Yet another Netflix scam is used to steal sensitive users' data

by Jake Doevan - -

Attackers are using Netflix phishing emails to gain access to TLS-certified sites without much effort

Security researchers warned the public about a new wave of Netflix phishing emails that hit the world wide web several days ago. Suspicious emails lead users to a look-alike website that dramatically resembles the original Netflix site, as well as assures its legitimacy by providing a valid Transport Layer Security (TLS) certificate.[1] As a result, cybercrooks get a chance to steal the sensitive data from their victims and use it for monetary or another gain.

Hackers can easily obtain TLS certificate using vulnerabilities in the unpatched CMS software (such as Drupal[2]), as well as weak passwords. After breaking in, culprits can create phishing websites with a valid certificate and even use wildcard DNS records. These sites can be easily mistaken by regular users, as visually they look exactly like original ones. 

Bad actors use wildcard DNS record to make the fake domain point towards the same IP as the original websites use, by merely using subdomain/hostname. This means that hackers can obtain TLS certificate for a domain that is Netflix-related but is bogus, such as netflix.login.com or netflix.domain.com.

The original name embedded into the URL and the valid TLS license make the scam more believable. As a result, users agree to sign in using their credentials.

It is not the first time cybercriminals are abusing Netflix' name. And it is not surprising, as nearly 60% of US citizens choose it for viewing shows and movies.[3] This means that the most of the phishing emails reach subscribers who can seriously get worried about the fact that their Netflix account may be suspended.

Phishing email – not the strongest part of the scam

Crooks have been relying on social engineering since the early 2000s. This method is considered the most effective when it comes to distributing malware,[4] or making users enter their credentials into fake websites. Messages range from utterly fake-feeling to cleverly presented ones which often use logos, texts and other attributes of well know companies.

While the fake Netflix website is a success, the phishing email constructed by hackers does not seem very convincing. First of all, the email is marked as spam (email providers have an inbuilt scanner), and the message itself is not worded very well. It states the following:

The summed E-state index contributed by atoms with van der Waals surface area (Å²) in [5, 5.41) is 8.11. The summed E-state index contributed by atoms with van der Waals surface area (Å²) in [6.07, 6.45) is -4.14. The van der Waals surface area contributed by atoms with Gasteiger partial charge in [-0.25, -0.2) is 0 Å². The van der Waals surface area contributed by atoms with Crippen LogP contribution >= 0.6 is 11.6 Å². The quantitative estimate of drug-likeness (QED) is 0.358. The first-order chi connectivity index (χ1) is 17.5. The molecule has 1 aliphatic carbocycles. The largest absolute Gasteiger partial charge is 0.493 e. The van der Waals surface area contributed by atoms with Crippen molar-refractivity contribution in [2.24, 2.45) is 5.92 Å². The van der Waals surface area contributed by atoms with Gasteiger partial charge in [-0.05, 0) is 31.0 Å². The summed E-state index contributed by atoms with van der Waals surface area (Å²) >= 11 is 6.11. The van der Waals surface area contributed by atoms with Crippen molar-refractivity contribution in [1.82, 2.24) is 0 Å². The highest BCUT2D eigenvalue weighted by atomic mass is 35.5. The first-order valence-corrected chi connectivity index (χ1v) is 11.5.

We recently failed to validate your information, we hold on record for your account 
we need to ask you to complete a brief validation process in order to verify details.
Once that information has been updated, you can continue enjoying Netflix.
please click the button below to get started.

As soon as users click on the “Update account details,” they are led to a fake website which greatly resembles Netflix and is prompting to enter account details. The only difference is that the bogus site lacks the button which allows users to connect to the account using Facebook.

What do hackers do with obtained accounts?

Although Netflix accounts are not that valuable on the black market[5], the process of obtaining them is highly automated and can result in mass account detail harvesting. What is more, the attack is tough to spot as Netflix does not substantially limit the number of devices users can stream from. Therefore, unless the account is “kicked-off” for using too many streams, the owner will never find out that his or her account has been compromised.

Therefore, security experts urge users to protect themselves from cybercriminals and do not let them abuse their accounts, be it Netflix or any other personal account. It is essential to learn to recognize scam emails and never trust anything that is thrown at you. 

Finally, users are often not that concerned about stolen accounts, but the compromised account can lead to severe consequences, such as identity theft (that means that technically somebody can commit crimes under your name, and you may be liable) or stealing money directly from the bank account. Do not risk – only log in to websites via official websites and avoid links from emails as they can be fake.

About the author

Jake Doevan
Jake Doevan - Computer technology expert

Jake Doevan is one of News Editors for 2-spyware.com. He graduated from the Washington and Jefferson College , Communication and Journalism studies.

Contact Jake Doevan
About the company Esolutions

References